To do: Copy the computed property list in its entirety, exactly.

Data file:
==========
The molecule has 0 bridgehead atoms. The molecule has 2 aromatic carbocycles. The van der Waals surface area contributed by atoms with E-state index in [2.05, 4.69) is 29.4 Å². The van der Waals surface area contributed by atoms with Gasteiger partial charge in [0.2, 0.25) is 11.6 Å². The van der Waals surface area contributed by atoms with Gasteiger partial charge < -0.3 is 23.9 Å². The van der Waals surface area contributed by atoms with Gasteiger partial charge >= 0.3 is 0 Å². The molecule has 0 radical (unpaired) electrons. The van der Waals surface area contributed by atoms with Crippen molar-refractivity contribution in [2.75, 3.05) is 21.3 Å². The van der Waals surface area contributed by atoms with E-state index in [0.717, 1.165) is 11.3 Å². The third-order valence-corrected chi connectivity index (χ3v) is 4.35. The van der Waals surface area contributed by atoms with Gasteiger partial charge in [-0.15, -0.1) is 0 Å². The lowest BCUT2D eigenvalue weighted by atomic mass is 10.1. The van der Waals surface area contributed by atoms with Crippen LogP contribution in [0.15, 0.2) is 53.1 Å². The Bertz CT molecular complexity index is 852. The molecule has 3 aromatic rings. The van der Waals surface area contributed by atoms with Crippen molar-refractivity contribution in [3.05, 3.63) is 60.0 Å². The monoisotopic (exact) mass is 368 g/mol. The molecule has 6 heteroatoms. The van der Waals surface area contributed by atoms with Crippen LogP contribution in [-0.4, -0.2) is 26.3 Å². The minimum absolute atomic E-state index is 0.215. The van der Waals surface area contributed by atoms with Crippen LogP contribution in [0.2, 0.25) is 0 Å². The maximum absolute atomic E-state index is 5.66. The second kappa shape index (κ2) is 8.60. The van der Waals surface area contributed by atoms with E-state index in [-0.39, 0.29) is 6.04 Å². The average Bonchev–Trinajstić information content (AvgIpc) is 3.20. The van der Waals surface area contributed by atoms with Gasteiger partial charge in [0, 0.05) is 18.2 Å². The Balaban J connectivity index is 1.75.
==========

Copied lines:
The molecule has 0 bridgehead atoms. The molecule has 2 aromatic carbocycles. The van der Waals surface area contributed by atoms with E-state index in [2.05, 4.69) is 29.4 Å². The van der Waals surface area contributed by atoms with Gasteiger partial charge in [0.2, 0.25) is 11.6 Å². The van der Waals surface area contributed by atoms with Gasteiger partial charge < -0.3 is 23.9 Å². The van der Waals surface area contributed by atoms with Gasteiger partial charge >= 0.3 is 0 Å². The molecule has 0 radical (unpaired) electrons. The van der Waals surface area contributed by atoms with Crippen molar-refractivity contribution in [2.75, 3.05) is 21.3 Å². The van der Waals surface area contributed by atoms with E-state index in [0.717, 1.165) is 11.3 Å². The third-order valence-corrected chi connectivity index (χ3v) is 4.35. The van der Waals surface area contributed by atoms with Gasteiger partial charge in [-0.15, -0.1) is 0 Å². The lowest BCUT2D eigenvalue weighted by atomic mass is 10.1. The van der Waals surface area contributed by atoms with Crippen LogP contribution in [0.15, 0.2) is 53.1 Å². The Bertz CT molecular complexity index is 852. The molecule has 3 aromatic rings. The van der Waals surface area contributed by atoms with Crippen molar-refractivity contribution in [3.05, 3.63) is 60.0 Å². The monoisotopic (exact) mass is 368 g/mol. The molecule has 6 heteroatoms. The van der Waals surface area contributed by atoms with Crippen LogP contribution in [-0.4, -0.2) is 26.3 Å². The minimum absolute atomic E-state index is 0.215. The van der Waals surface area contributed by atoms with Crippen LogP contribution in [0.2, 0.25) is 0 Å². The maximum absolute atomic E-state index is 5.66. The second kappa shape index (κ2) is 8.60. The van der Waals surface area contributed by atoms with E-state index in [-0.39, 0.29) is 6.04 Å². The average Bonchev–Trinajstić information content (AvgIpc) is 3.20. The van der Waals surface area contributed by atoms with Gasteiger partial charge in [0, 0.05) is 18.2 Å². The Balaban J connectivity index is 1.75.